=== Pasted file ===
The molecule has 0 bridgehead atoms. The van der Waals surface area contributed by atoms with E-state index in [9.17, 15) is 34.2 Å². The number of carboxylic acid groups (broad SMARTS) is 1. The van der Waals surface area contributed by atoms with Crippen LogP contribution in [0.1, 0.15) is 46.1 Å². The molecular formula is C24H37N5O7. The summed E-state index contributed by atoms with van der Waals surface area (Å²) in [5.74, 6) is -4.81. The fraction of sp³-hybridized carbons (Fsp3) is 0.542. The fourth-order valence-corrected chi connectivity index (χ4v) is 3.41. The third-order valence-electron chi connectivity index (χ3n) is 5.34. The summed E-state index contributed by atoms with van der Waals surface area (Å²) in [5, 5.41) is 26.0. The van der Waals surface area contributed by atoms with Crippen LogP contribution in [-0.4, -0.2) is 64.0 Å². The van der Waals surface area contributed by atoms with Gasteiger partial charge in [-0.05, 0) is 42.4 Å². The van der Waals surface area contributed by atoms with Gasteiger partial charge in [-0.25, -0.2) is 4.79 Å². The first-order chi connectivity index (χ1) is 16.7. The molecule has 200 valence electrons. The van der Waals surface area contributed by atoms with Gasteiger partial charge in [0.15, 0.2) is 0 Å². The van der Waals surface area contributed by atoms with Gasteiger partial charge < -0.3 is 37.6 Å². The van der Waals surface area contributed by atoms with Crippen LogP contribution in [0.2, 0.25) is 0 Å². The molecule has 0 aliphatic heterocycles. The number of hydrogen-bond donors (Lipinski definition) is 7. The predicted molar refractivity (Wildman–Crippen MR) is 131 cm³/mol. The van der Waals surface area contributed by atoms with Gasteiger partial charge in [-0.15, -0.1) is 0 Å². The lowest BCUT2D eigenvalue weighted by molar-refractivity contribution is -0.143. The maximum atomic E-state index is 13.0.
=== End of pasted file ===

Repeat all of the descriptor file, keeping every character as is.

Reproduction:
The molecule has 0 bridgehead atoms. The van der Waals surface area contributed by atoms with E-state index in [9.17, 15) is 34.2 Å². The number of carboxylic acid groups (broad SMARTS) is 1. The van der Waals surface area contributed by atoms with Crippen LogP contribution in [0.1, 0.15) is 46.1 Å². The molecular formula is C24H37N5O7. The summed E-state index contributed by atoms with van der Waals surface area (Å²) in [5.74, 6) is -4.81. The fraction of sp³-hybridized carbons (Fsp3) is 0.542. The fourth-order valence-corrected chi connectivity index (χ4v) is 3.41. The third-order valence-electron chi connectivity index (χ3n) is 5.34. The summed E-state index contributed by atoms with van der Waals surface area (Å²) in [5, 5.41) is 26.0. The van der Waals surface area contributed by atoms with Crippen LogP contribution in [-0.4, -0.2) is 64.0 Å². The van der Waals surface area contributed by atoms with Gasteiger partial charge in [-0.05, 0) is 42.4 Å². The van der Waals surface area contributed by atoms with Gasteiger partial charge in [-0.25, -0.2) is 4.79 Å². The first-order chi connectivity index (χ1) is 16.7. The molecule has 200 valence electrons. The van der Waals surface area contributed by atoms with Gasteiger partial charge in [0.15, 0.2) is 0 Å². The van der Waals surface area contributed by atoms with Gasteiger partial charge < -0.3 is 37.6 Å². The van der Waals surface area contributed by atoms with Crippen LogP contribution in [0.2, 0.25) is 0 Å². The molecule has 0 aliphatic heterocycles. The number of hydrogen-bond donors (Lipinski definition) is 7. The predicted molar refractivity (Wildman–Crippen MR) is 131 cm³/mol. The van der Waals surface area contributed by atoms with Gasteiger partial charge in [-0.15, -0.1) is 0 Å². The lowest BCUT2D eigenvalue weighted by molar-refractivity contribution is -0.143. The maximum atomic E-state index is 13.0.